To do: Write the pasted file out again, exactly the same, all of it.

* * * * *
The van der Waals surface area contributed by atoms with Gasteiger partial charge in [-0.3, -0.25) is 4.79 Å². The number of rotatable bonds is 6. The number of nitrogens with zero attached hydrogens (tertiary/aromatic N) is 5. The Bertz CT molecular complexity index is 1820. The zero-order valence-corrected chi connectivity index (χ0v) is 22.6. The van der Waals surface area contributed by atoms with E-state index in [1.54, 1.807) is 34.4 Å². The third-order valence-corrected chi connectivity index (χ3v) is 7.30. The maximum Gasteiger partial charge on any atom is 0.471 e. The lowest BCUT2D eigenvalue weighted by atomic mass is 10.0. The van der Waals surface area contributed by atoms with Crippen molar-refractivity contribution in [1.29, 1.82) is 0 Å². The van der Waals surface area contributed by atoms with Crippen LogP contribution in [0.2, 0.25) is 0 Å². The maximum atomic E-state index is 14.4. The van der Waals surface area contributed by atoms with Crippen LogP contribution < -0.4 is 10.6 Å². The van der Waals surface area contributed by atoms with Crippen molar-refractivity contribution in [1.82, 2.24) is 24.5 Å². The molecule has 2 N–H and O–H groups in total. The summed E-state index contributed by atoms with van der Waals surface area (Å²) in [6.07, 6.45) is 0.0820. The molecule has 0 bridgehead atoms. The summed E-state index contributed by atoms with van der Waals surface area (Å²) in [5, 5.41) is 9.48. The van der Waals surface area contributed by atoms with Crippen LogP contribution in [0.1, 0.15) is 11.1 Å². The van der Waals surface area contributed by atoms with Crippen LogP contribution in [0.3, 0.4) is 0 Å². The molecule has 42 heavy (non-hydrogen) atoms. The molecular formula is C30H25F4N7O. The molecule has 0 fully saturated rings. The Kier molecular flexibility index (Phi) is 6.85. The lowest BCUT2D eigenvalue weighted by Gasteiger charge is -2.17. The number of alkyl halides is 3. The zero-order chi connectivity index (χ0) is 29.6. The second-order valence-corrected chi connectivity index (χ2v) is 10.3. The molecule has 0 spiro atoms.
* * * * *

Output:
The van der Waals surface area contributed by atoms with Gasteiger partial charge in [-0.3, -0.25) is 4.79 Å². The number of rotatable bonds is 6. The number of nitrogens with zero attached hydrogens (tertiary/aromatic N) is 5. The Bertz CT molecular complexity index is 1820. The zero-order valence-corrected chi connectivity index (χ0v) is 22.6. The van der Waals surface area contributed by atoms with E-state index in [1.54, 1.807) is 34.4 Å². The third-order valence-corrected chi connectivity index (χ3v) is 7.30. The maximum Gasteiger partial charge on any atom is 0.471 e. The lowest BCUT2D eigenvalue weighted by atomic mass is 10.0. The van der Waals surface area contributed by atoms with Crippen molar-refractivity contribution in [1.29, 1.82) is 0 Å². The van der Waals surface area contributed by atoms with Crippen LogP contribution in [0.2, 0.25) is 0 Å². The maximum atomic E-state index is 14.4. The van der Waals surface area contributed by atoms with Crippen LogP contribution < -0.4 is 10.6 Å². The van der Waals surface area contributed by atoms with Crippen molar-refractivity contribution in [1.82, 2.24) is 24.5 Å². The molecule has 2 N–H and O–H groups in total. The summed E-state index contributed by atoms with van der Waals surface area (Å²) in [6.07, 6.45) is 0.0820. The molecule has 0 bridgehead atoms. The summed E-state index contributed by atoms with van der Waals surface area (Å²) in [5, 5.41) is 9.48. The van der Waals surface area contributed by atoms with Crippen LogP contribution in [0.1, 0.15) is 11.1 Å². The van der Waals surface area contributed by atoms with Crippen LogP contribution in [0.3, 0.4) is 0 Å². The molecule has 42 heavy (non-hydrogen) atoms. The molecular formula is C30H25F4N7O. The molecule has 0 fully saturated rings. The Kier molecular flexibility index (Phi) is 6.85. The lowest BCUT2D eigenvalue weighted by Gasteiger charge is -2.17. The number of alkyl halides is 3. The zero-order chi connectivity index (χ0) is 29.6. The second-order valence-corrected chi connectivity index (χ2v) is 10.3. The molecule has 0 spiro atoms.